Changes to Sponsorship of Temporary Workers to Harm Australian Economy

by Mark Webster, Acacia Immigration, 11 November 2009

Significant changes to the legislation dealing with sponsorship of temporary workers for 457 visas came into effect on the 14th of September 2009. The 457 program is the main way Australian businesses have open to them to bring highly skilled workers to Australia, and the visa can last for up to 4 years.

One of the first initiatives of the new Labour Government elected in November 2007 was to significantly speed up processing of 457 visas to allow businesses to more easily bring overseas workers to Australia. At the end of 2007, there were some 65,000 457 holders in Australia. By the end of 2008, there were 83,000 457 holders. Grants of 457 visas peaked at 7,000 per month in May 2008.

With the economic downturn, the Government has completely overhauled the 457 system. These changes make the 457 visa much more unattractive for employers. The stated reason for these changes is to enhance the "integrity" of the 457 program and to avoid exploitation of overseas workers. However, it is clear that the measures are a thinly veiled measure of protecting Australian jobs and work conditions.

1. Sponsorship Requirements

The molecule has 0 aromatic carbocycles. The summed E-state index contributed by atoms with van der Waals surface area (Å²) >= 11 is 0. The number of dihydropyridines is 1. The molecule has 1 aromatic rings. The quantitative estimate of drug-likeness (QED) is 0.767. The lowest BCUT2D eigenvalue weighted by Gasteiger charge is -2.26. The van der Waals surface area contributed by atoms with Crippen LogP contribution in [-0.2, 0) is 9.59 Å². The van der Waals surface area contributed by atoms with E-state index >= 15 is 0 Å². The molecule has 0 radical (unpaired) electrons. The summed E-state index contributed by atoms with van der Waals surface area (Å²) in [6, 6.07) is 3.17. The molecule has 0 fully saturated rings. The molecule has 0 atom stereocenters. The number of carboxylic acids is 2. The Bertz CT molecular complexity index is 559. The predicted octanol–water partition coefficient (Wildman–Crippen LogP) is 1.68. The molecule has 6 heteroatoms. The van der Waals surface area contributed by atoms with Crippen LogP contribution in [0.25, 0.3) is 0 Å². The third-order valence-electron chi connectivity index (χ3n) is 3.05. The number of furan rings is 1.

In order to sponsor overseas employers, a business must first apply for approval as a business sponsor. The requirements for approval have now been completely re-written. The main changes are as follows:
  • There is no longer any requirement to show a benefit to Australia in sponsoring overseas workers
  • Tougher requirements for the business to demonstrate training of Australians in the business
  • Removal of the option of demonstrating new technology instead of training
Of most concern is the training requirement - the Department of Immigration has introduced an objective test requiring, in most cases, that at least 1% of wages and salaries be spent on training. This may not seem much, and for most large employers who can afford to employ a dedicated training department, will not be much of an issue.

However, for smaller businesses, establishing the training requirement will be almost impossible. It is not possible to count on-the-job training or training undertaken by owners of the business towards the required amount. Small businesses rely almost entirely on such training.